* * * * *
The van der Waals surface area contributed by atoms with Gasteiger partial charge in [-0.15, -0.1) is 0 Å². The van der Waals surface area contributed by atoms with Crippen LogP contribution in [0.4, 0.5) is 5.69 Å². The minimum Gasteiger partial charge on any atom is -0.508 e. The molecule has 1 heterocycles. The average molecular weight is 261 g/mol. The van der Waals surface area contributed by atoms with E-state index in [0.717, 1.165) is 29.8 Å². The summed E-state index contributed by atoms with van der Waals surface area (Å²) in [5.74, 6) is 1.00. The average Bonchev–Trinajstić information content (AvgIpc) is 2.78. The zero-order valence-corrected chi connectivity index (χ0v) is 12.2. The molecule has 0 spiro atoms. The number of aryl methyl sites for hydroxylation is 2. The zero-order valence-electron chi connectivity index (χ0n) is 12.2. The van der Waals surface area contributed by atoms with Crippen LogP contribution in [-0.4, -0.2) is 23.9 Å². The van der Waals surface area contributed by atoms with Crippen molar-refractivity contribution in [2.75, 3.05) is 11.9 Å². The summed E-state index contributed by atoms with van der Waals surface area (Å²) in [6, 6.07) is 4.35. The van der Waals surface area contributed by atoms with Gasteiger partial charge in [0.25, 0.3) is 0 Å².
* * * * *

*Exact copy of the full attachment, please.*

The van der Waals surface area contributed by atoms with Gasteiger partial charge in [-0.15, -0.1) is 0 Å². The van der Waals surface area contributed by atoms with Crippen LogP contribution in [0.4, 0.5) is 5.69 Å². The minimum Gasteiger partial charge on any atom is -0.508 e. The molecule has 1 heterocycles. The average molecular weight is 261 g/mol. The van der Waals surface area contributed by atoms with E-state index in [0.717, 1.165) is 29.8 Å². The summed E-state index contributed by atoms with van der Waals surface area (Å²) in [5.74, 6) is 1.00. The average Bonchev–Trinajstić information content (AvgIpc) is 2.78. The zero-order valence-corrected chi connectivity index (χ0v) is 12.2. The molecule has 0 spiro atoms. The number of aryl methyl sites for hydroxylation is 2. The zero-order valence-electron chi connectivity index (χ0n) is 12.2. The van der Waals surface area contributed by atoms with Crippen LogP contribution in [-0.4, -0.2) is 23.9 Å². The van der Waals surface area contributed by atoms with Crippen molar-refractivity contribution in [2.75, 3.05) is 11.9 Å². The summed E-state index contributed by atoms with van der Waals surface area (Å²) in [6, 6.07) is 4.35. The van der Waals surface area contributed by atoms with Gasteiger partial charge in [0.25, 0.3) is 0 Å².